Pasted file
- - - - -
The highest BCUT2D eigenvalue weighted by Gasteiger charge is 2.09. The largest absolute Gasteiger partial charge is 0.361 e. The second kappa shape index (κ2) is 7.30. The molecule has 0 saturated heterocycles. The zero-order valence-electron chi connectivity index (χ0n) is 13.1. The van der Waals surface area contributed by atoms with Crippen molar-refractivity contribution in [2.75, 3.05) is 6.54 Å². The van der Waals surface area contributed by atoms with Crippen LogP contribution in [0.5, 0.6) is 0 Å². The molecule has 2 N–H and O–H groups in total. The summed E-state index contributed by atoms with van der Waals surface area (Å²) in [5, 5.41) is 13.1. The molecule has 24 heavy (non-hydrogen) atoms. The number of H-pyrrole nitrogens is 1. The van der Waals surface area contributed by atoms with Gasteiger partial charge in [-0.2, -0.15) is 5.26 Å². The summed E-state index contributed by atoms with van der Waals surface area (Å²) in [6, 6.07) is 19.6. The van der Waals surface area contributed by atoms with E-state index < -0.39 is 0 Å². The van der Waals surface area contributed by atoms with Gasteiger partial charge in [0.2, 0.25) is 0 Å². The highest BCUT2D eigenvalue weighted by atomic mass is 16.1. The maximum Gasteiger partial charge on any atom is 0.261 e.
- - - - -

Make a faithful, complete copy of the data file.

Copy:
The highest BCUT2D eigenvalue weighted by Gasteiger charge is 2.09. The largest absolute Gasteiger partial charge is 0.361 e. The second kappa shape index (κ2) is 7.30. The molecule has 0 saturated heterocycles. The zero-order valence-electron chi connectivity index (χ0n) is 13.1. The van der Waals surface area contributed by atoms with Crippen molar-refractivity contribution in [2.75, 3.05) is 6.54 Å². The van der Waals surface area contributed by atoms with Crippen LogP contribution in [0.5, 0.6) is 0 Å². The molecule has 2 N–H and O–H groups in total. The summed E-state index contributed by atoms with van der Waals surface area (Å²) in [5, 5.41) is 13.1. The molecule has 24 heavy (non-hydrogen) atoms. The number of H-pyrrole nitrogens is 1. The van der Waals surface area contributed by atoms with Gasteiger partial charge in [-0.2, -0.15) is 5.26 Å². The summed E-state index contributed by atoms with van der Waals surface area (Å²) in [6, 6.07) is 19.6. The van der Waals surface area contributed by atoms with E-state index < -0.39 is 0 Å². The van der Waals surface area contributed by atoms with Gasteiger partial charge in [0.2, 0.25) is 0 Å². The highest BCUT2D eigenvalue weighted by atomic mass is 16.1. The maximum Gasteiger partial charge on any atom is 0.261 e.